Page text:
6 Ways Travel Jobs Can Enhance Your Nursing Career
Travel Nursing Jobs Offer Many Ways to Advance Your Career
It’s no secret that we have a nursing shortage on our hands. In fact, it’s being loudly shouted from the rooftops by huge organizations such as the World Health Organization (WHO), the American Nurses Association (ANA), and our very own U.S. Bureau of Labor Statistics (BLS) whose data show the number of jobs in the industry is projected to increase at 7% through to the year 2029.
While this information should give you a sense of confidence in your probability of finding steady employment, it doesn’t mean that there won’t be ebbs and flows over the period of your nursing career. Nor does it mean you won’t be faced with stiff competition, particularly when it comes to a certain position or job that you really want.
The lifestyle of a travel nurse can seem, from the outside looking in, to be one of endless adventure, and even to be one where life outside of work takes priority over the actual job. The truth of these observations however depends on perspective and personality. Yes, some of our travel nurses are drawn to the industry because it feeds a wanderlust or restlessness inside of them, others are drawn because of the lucrative benefits that often come attached, and yet others choose the travel nurse life because it helps them to reach new heights in their careers. All of these personalities may have different priorities, and yet every single type, regardless of priorities, reaps benefits to their nursing careers due to their experiences as a travel nurse or allied health professional.
Let’s do a deep dive into six of the most impactful ways travel nursing can grow your career, shall we?
1. Broad Knowledge
This one comes to nurses over the years of their career, and yet a travel nurse in only a few years has several contracts under their belt that has shown them the medical conditions, diseases, and variety of different workplace settings that could take a nurse in a full-time position much longer to experience (if ever). Most travel nursing contracts are eight to 13 weeks long, meaning you could work in as many as four completely different geographic and medical environments in the course of a single year.
2. Earn Specialty Certification
Whether you want a specialty certification because of your passion for the niche, or your motivation leans more towards the potential financial implications, earning the necessary work experience hours to even sit for certification can be challenging. However, a travel nurse who is willing to go where the available jobs are, instead of wait for them to become available nearby can whittle away at those hours quicker and shows a unique determination to meet a career goal as a cherry on top.
3. Nationwide Network
In the business of life, we never know when a contact can help us open a door, or show us a window we didn’t even know existed. Work your travel contracts with the knowledge that your reputation is a currency. You determine its value based on your actions, your work ethic, your attitude, and your efforts to maintain a network. Put effort into ensuring that your reputation is solid, and cultivate those contacts you make along the way regardless of their location. You never know when you’ll need someone in your network until you do. Make sure they’ll help you open the door, instead of shutting it.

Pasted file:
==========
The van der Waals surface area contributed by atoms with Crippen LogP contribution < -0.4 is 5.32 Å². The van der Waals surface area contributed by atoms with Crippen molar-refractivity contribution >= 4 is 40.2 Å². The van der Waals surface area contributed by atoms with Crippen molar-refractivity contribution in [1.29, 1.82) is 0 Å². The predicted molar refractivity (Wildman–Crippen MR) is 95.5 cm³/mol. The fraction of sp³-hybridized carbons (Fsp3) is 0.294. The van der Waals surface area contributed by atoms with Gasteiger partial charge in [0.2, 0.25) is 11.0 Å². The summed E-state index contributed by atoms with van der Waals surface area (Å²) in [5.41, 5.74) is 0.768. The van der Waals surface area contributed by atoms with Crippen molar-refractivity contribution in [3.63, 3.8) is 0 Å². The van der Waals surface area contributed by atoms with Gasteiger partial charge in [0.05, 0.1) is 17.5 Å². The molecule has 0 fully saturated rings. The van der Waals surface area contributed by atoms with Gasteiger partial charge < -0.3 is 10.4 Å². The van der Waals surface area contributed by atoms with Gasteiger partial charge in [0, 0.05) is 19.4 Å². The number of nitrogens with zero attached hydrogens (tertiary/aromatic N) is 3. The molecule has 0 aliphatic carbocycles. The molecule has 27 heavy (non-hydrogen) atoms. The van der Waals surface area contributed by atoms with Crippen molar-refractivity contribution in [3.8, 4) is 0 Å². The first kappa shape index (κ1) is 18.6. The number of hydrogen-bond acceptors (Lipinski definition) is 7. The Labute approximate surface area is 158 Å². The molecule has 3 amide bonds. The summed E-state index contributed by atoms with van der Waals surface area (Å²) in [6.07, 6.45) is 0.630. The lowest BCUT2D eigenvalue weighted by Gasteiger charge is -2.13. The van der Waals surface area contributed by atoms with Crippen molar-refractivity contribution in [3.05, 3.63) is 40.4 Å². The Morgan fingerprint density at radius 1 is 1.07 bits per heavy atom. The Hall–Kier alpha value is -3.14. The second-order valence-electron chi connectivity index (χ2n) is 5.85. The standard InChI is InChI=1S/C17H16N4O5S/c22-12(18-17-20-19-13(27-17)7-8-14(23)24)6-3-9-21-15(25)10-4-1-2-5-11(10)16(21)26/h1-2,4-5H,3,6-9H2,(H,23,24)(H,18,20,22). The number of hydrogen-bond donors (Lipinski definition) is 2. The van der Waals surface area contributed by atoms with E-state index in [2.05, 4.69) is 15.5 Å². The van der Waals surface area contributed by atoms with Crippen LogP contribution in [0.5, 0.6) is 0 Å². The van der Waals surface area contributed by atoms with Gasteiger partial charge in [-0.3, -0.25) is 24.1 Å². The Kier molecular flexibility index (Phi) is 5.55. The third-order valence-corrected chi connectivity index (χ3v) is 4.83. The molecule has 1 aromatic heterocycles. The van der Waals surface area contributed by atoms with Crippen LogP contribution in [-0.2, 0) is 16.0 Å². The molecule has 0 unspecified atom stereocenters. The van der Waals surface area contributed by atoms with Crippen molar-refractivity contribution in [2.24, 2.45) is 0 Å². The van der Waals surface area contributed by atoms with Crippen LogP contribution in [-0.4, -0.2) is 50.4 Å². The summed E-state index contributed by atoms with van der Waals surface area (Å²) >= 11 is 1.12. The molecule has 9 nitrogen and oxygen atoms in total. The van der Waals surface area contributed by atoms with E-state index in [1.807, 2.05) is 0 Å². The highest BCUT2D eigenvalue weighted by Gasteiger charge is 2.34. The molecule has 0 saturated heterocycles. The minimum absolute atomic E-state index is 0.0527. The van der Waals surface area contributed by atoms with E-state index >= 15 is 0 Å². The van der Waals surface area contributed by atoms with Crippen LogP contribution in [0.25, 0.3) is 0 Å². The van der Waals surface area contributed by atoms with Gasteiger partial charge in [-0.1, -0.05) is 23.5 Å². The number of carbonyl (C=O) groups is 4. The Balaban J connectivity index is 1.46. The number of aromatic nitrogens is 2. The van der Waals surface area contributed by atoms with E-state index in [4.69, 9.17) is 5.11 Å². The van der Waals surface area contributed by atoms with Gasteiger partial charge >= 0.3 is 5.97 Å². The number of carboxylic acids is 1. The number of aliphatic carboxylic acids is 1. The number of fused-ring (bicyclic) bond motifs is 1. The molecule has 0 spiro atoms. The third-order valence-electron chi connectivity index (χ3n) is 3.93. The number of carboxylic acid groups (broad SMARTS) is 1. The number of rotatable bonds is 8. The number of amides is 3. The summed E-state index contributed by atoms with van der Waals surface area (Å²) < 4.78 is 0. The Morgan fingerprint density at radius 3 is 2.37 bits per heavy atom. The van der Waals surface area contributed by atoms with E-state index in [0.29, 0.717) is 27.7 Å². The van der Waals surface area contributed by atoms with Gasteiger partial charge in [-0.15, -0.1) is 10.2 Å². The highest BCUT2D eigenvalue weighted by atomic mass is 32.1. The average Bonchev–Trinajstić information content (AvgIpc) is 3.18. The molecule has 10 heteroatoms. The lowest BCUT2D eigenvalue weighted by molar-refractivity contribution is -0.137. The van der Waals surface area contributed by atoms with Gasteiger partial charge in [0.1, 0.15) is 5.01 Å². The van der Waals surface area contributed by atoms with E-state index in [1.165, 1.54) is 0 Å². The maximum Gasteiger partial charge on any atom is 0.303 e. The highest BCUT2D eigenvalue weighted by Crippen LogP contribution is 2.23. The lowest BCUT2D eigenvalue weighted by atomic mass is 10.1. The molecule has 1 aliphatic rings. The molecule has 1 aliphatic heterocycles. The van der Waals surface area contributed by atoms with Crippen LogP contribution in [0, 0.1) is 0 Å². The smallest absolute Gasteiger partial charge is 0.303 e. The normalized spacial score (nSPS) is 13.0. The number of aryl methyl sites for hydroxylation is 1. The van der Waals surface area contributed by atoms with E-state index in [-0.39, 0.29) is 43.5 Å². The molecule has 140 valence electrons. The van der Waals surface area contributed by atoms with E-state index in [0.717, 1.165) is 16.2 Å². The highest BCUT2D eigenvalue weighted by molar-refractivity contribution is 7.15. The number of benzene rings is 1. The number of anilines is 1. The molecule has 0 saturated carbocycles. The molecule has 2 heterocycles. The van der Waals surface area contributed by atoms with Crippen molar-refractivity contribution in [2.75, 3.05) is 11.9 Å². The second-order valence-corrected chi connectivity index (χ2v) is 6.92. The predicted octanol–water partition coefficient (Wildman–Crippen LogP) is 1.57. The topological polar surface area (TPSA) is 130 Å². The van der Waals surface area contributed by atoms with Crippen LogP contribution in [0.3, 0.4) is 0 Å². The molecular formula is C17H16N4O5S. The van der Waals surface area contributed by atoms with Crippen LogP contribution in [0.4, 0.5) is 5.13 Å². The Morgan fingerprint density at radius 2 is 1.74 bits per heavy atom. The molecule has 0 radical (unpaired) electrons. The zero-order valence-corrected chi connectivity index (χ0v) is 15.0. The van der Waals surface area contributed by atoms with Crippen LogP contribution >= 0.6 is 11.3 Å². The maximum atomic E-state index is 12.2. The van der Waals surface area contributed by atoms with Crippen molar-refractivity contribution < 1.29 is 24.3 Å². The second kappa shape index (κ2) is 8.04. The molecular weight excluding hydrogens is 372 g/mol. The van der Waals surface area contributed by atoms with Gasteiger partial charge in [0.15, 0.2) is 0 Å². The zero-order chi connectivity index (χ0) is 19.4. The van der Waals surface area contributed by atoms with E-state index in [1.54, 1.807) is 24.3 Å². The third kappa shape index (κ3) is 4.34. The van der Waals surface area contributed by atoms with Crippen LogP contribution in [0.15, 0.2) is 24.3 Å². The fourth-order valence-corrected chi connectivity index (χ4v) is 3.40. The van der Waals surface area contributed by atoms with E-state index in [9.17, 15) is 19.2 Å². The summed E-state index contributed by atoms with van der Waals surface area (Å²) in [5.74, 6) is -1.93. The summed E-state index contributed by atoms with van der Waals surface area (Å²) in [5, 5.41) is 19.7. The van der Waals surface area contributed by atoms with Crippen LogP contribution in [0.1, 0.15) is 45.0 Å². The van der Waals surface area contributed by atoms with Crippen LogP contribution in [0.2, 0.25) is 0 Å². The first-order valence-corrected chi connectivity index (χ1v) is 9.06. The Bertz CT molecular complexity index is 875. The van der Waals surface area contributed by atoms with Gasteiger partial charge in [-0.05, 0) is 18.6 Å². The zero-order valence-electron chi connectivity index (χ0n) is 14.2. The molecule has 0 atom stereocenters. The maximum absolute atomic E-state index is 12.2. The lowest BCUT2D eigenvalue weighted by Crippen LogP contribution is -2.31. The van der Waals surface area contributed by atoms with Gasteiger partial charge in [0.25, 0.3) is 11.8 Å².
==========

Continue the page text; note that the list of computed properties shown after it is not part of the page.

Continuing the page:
4. Organizational Skills
It’s certainly a patient’s worst nightmare to have a disorganized nurse, and a hospital administrator knows the integral value of this skill among their staff members. A career as a travel nurse requires you to be able to manage your life (or learn to very quickly) with great skill. You’ll have 3-4 contracts a year, possibly 5 if you don’t do a chunk of time off in between, and more than likely they’ll be in different states. Your life will be one of movement, of organizing travel arrangements, organizing housing, a new job, and on top of that, you’re going to be tracking your expenses like a pro to maximize your tax deductions.
This is a learned skill, so don’t be put off by the tasks right away. Anyone can learn to manage this, and you’ll be surprised by just how quickly you do. The point is, this is a marketable skill that you can expound upon in a unique way in your resume and/or interview. You do the same thing every nurse who has a full-time job does, only you do it in a variety of geographic locations over the year, while moving, and paying your bills on time too.
5. No Workplace Politics For You
One of the benefits for travel nurses is that they are good at staying out of workplace politics. Part of this is simply due to the short duration of the work contract. Even more so however is that a travel nurse is often viewed as an outsider. Travel nurses learn quickly to keep comparisons, and complaints about coworkers or facilities to themselves because even if they are agreeing with the local, their status as an outsider makes taking sides treacherous. This caution about taking sides is a good habit to foster, and another admirable skill when it comes to building a career.
6. Healthy Work/Life Balance
While it might be tempting to try to cram in five contracts in the span of a year, it’s rather atypical for our travel nurses. Even if travel and adventure aren’t the main motivations for a travel nurse, the fact that the geography changes every eight to 13 weeks requires a travel nurse to get out and learn the new community and take an interest in the cultural opportunities and outdoor activities around them. Valuing life outside of work shows self-care and lessens burnout. This is definitely marketable in an interview to a prospective employer, but it will also serve your career in the long term allowing you to continue to shine instead of burning out.